WASHINGTON — A turf battle unfolding in California has raised questions about artificial turf fields installed in Montgomery County.
The county school system has been contacted by lawyers in California asking how artificial fields installed at three schools in 2009 and 2010 are holding up.
Attorneys Peter Lindborg and Irina Mazor, with Lindborg & Mazor LLP, represent California school districts in lawsuits alleging that artificial turf fields they bought from FieldTurf USA are falling apart and that FieldTurf USA knowingly installed an inferior product.
The suit involving Bret Harte Union High School District, Chaffey Joint Union High School District and Crystal Springs Upland School alleges FieldTurf misrepresented the quality of the turf and knew — or should have known — the product would fail.
“What you’re looking at is fibers that break, fibers that split, fibers that lay down and won’t get back up, so that you have a slick smooth surface” instead of a field with fibers that stand up like real grass, Lindborg says.
Further, Lindborg says, because of the splitting of the fibers, after a rain “you will have clumps of busted artificial turf looking like [mowed] grass on the edge of the field. Artificial turf doesn’t grow back, last time I checked.”
The product at the heart of the lawsuit is a turf field that features “Duraspline” also sold as “Prestige” or “Evolution.”
“FieldTurf is well aware of the issue with some earlier generation TenCate Duraspine fibers. We no longer use these fibers, have worked closely with our customers to resolve this issue when it has arisen and have always been dedicated to honoring our warranties and remediating any affected fields where appropriate,” Darren Gill, Vice President of Marketing, Innovation and Customer Service for FieldTurf, told WTOP in an emailed statement.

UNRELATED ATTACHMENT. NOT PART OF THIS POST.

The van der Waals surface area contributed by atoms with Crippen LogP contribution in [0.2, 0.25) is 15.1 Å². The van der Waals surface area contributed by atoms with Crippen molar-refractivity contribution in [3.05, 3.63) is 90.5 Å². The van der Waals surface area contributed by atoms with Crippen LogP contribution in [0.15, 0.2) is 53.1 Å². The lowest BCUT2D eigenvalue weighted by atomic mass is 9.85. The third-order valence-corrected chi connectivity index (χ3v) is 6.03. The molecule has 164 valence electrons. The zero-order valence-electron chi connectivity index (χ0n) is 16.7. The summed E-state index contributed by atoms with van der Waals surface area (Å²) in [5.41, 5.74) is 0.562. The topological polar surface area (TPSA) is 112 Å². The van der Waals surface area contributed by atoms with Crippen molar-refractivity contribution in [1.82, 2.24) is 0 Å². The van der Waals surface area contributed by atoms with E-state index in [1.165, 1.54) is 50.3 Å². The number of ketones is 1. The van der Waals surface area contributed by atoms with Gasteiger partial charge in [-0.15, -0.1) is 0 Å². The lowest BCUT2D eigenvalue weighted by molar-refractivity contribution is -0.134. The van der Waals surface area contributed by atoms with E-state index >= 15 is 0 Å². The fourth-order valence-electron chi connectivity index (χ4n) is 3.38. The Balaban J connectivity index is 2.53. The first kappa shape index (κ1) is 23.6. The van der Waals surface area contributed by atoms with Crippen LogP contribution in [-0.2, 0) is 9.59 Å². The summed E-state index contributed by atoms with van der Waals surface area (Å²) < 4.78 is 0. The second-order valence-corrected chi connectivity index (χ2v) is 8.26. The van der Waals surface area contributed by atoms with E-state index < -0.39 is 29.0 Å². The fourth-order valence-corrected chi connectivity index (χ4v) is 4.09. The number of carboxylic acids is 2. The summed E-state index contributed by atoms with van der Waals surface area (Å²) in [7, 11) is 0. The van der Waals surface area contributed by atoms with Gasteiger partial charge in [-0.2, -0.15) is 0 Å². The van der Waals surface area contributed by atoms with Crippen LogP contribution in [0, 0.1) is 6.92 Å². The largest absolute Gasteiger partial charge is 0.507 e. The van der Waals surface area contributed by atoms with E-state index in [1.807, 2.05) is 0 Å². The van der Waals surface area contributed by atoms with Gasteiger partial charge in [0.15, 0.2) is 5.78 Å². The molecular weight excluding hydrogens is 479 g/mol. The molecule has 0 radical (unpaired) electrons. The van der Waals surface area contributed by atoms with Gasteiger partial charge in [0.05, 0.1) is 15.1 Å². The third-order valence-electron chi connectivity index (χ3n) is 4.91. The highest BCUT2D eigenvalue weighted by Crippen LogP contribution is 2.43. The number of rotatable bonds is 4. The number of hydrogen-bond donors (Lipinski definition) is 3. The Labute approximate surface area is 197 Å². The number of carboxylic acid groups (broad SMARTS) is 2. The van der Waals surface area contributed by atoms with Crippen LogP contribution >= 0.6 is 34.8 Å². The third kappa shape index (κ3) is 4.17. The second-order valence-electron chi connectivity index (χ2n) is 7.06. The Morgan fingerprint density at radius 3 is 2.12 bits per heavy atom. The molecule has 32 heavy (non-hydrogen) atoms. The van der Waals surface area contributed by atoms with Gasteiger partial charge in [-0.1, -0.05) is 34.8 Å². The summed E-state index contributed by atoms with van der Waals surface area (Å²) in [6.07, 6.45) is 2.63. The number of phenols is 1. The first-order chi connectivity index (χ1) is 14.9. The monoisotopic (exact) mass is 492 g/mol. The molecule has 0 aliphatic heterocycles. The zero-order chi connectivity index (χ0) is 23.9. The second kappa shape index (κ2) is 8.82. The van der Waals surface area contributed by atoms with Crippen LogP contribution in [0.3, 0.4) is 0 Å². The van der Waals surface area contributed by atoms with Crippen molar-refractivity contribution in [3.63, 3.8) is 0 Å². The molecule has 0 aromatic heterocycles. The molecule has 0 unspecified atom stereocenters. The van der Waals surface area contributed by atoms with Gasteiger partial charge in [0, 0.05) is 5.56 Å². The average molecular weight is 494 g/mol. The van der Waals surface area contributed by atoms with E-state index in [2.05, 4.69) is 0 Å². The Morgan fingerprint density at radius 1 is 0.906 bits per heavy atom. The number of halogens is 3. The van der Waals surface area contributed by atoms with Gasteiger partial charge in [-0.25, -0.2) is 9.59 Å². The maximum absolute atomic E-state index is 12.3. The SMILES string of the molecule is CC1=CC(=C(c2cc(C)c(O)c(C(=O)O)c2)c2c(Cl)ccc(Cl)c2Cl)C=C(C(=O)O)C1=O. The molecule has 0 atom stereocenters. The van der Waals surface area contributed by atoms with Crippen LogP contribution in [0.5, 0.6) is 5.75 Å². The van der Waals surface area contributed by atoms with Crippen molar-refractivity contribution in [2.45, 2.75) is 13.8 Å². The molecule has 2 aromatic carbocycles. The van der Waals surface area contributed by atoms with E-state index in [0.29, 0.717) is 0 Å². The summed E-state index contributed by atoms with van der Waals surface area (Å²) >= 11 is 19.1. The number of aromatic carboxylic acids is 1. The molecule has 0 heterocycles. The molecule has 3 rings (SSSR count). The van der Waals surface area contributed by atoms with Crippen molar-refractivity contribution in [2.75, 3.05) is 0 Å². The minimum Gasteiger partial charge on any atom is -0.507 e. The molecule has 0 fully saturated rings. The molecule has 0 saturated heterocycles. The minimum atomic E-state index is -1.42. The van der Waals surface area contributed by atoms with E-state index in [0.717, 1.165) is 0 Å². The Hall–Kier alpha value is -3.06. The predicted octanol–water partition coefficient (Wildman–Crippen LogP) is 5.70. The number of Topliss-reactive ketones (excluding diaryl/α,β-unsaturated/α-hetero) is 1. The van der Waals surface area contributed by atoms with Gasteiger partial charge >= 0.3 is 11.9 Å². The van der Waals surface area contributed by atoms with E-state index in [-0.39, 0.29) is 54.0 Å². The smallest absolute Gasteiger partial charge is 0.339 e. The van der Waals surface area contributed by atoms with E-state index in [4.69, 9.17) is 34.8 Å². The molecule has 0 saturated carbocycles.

Last week, Lindborg and Mazor sent a letter to Montgomery County’s Department of Facilities Management asking about fields that were purchased between 2006 and 2012.
The school system purchased TurfField products for fields at Richard Montgomery High School in Rockville, Walter Johnson High School in Bethesda, and Montgomery Blair High School in Silver Spring. The fields date back to 2009 and 2010.
WTOP contacted MCPS officials to ask about the condition of the fields and whether the school system has had problems with the fields. MCPS responded by saying the staffers who are familiar with the issue are out this week. The school system is on spring break.
Recently, six Montgomery County council members expressed concern about a separate issue on turf fields: whether they contained lead, and if so, whether that could pose hazards to kids playing on those fields.
Council members Marc Elrich, Nancy Navarro, Hans Riemer, Tom Hucker, Roger Berliner and George Leventhal signed a letter asking Montgomery County Executive Ike Leggett to have county-owned artificial turf fields tested for chemicals used in such fields, including cadmium and chromium.